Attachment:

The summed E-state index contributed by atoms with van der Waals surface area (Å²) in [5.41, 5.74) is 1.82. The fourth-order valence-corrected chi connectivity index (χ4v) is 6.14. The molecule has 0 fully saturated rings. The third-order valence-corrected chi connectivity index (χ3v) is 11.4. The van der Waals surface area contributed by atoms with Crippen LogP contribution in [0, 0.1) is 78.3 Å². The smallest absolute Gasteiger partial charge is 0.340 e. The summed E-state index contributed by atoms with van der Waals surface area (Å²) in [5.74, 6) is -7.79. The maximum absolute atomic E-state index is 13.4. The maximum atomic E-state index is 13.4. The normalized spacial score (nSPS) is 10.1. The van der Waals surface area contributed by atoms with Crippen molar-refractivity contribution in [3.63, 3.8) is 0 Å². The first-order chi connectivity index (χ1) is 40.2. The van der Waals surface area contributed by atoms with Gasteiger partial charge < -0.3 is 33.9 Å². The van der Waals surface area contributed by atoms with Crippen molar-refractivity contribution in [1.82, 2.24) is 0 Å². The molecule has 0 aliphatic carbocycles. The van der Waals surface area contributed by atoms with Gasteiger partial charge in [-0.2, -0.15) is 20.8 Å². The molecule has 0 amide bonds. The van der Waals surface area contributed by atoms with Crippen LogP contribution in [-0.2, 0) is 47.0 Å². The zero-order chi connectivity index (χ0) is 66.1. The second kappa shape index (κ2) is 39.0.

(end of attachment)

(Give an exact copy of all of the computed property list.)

The summed E-state index contributed by atoms with van der Waals surface area (Å²) in [5.41, 5.74) is 1.82. The fourth-order valence-corrected chi connectivity index (χ4v) is 6.14. The molecule has 0 fully saturated rings. The third-order valence-corrected chi connectivity index (χ3v) is 11.4. The van der Waals surface area contributed by atoms with Crippen LogP contribution in [0, 0.1) is 78.3 Å². The smallest absolute Gasteiger partial charge is 0.340 e. The summed E-state index contributed by atoms with van der Waals surface area (Å²) in [5.74, 6) is -7.79. The maximum absolute atomic E-state index is 13.4. The maximum atomic E-state index is 13.4. The normalized spacial score (nSPS) is 10.1. The van der Waals surface area contributed by atoms with Crippen molar-refractivity contribution in [3.63, 3.8) is 0 Å². The first-order chi connectivity index (χ1) is 40.2. The van der Waals surface area contributed by atoms with Gasteiger partial charge < -0.3 is 33.9 Å². The van der Waals surface area contributed by atoms with Crippen molar-refractivity contribution in [1.82, 2.24) is 0 Å². The molecule has 0 aliphatic carbocycles. The van der Waals surface area contributed by atoms with Gasteiger partial charge in [-0.2, -0.15) is 20.8 Å². The molecule has 0 amide bonds. The van der Waals surface area contributed by atoms with Crippen LogP contribution in [-0.2, 0) is 47.0 Å². The zero-order chi connectivity index (χ0) is 66.1. The second kappa shape index (κ2) is 39.0.